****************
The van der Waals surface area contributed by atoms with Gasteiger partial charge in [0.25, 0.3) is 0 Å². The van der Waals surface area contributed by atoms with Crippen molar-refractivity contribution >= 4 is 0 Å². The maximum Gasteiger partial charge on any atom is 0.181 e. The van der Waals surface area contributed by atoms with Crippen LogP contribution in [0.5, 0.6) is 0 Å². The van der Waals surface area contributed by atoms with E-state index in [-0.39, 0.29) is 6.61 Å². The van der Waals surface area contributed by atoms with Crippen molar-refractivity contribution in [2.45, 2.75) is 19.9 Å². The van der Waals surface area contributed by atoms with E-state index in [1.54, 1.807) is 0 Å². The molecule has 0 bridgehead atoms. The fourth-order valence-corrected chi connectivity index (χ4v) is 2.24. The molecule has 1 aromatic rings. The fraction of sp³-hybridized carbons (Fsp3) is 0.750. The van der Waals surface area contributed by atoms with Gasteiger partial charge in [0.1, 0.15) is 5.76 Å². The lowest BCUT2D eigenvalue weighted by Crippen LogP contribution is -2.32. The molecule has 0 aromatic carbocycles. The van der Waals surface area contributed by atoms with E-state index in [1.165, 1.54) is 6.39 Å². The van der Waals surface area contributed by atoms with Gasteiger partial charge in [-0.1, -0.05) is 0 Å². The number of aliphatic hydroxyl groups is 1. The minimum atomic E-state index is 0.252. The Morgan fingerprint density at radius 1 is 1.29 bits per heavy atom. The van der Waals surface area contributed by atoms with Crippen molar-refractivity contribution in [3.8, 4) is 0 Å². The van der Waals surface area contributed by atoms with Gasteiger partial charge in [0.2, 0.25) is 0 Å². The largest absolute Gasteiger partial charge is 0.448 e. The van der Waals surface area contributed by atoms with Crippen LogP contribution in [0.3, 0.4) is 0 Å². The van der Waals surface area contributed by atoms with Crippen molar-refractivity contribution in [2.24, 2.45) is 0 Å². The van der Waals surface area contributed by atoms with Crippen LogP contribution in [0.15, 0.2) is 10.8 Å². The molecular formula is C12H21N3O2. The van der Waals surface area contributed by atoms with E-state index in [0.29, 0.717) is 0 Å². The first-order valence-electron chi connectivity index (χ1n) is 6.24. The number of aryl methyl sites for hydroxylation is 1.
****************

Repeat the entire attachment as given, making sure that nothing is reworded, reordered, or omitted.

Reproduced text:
The van der Waals surface area contributed by atoms with Gasteiger partial charge in [0.25, 0.3) is 0 Å². The van der Waals surface area contributed by atoms with Crippen molar-refractivity contribution >= 4 is 0 Å². The maximum Gasteiger partial charge on any atom is 0.181 e. The van der Waals surface area contributed by atoms with Crippen LogP contribution in [0.5, 0.6) is 0 Å². The van der Waals surface area contributed by atoms with E-state index in [-0.39, 0.29) is 6.61 Å². The van der Waals surface area contributed by atoms with Crippen molar-refractivity contribution in [2.45, 2.75) is 19.9 Å². The van der Waals surface area contributed by atoms with E-state index in [1.54, 1.807) is 0 Å². The molecule has 0 bridgehead atoms. The fourth-order valence-corrected chi connectivity index (χ4v) is 2.24. The molecule has 1 aromatic rings. The fraction of sp³-hybridized carbons (Fsp3) is 0.750. The van der Waals surface area contributed by atoms with Gasteiger partial charge in [0.1, 0.15) is 5.76 Å². The lowest BCUT2D eigenvalue weighted by Crippen LogP contribution is -2.32. The molecule has 0 aromatic carbocycles. The van der Waals surface area contributed by atoms with E-state index in [1.165, 1.54) is 6.39 Å². The van der Waals surface area contributed by atoms with Gasteiger partial charge in [-0.1, -0.05) is 0 Å². The number of aliphatic hydroxyl groups is 1. The minimum atomic E-state index is 0.252. The Morgan fingerprint density at radius 1 is 1.29 bits per heavy atom. The van der Waals surface area contributed by atoms with Crippen molar-refractivity contribution in [3.8, 4) is 0 Å². The van der Waals surface area contributed by atoms with Gasteiger partial charge in [0.2, 0.25) is 0 Å². The largest absolute Gasteiger partial charge is 0.448 e. The van der Waals surface area contributed by atoms with Crippen LogP contribution in [0.3, 0.4) is 0 Å². The van der Waals surface area contributed by atoms with Crippen molar-refractivity contribution in [2.24, 2.45) is 0 Å². The van der Waals surface area contributed by atoms with Crippen LogP contribution in [0.15, 0.2) is 10.8 Å². The molecular formula is C12H21N3O2. The van der Waals surface area contributed by atoms with E-state index in [0.29, 0.717) is 0 Å². The first-order valence-electron chi connectivity index (χ1n) is 6.24. The number of aryl methyl sites for hydroxylation is 1.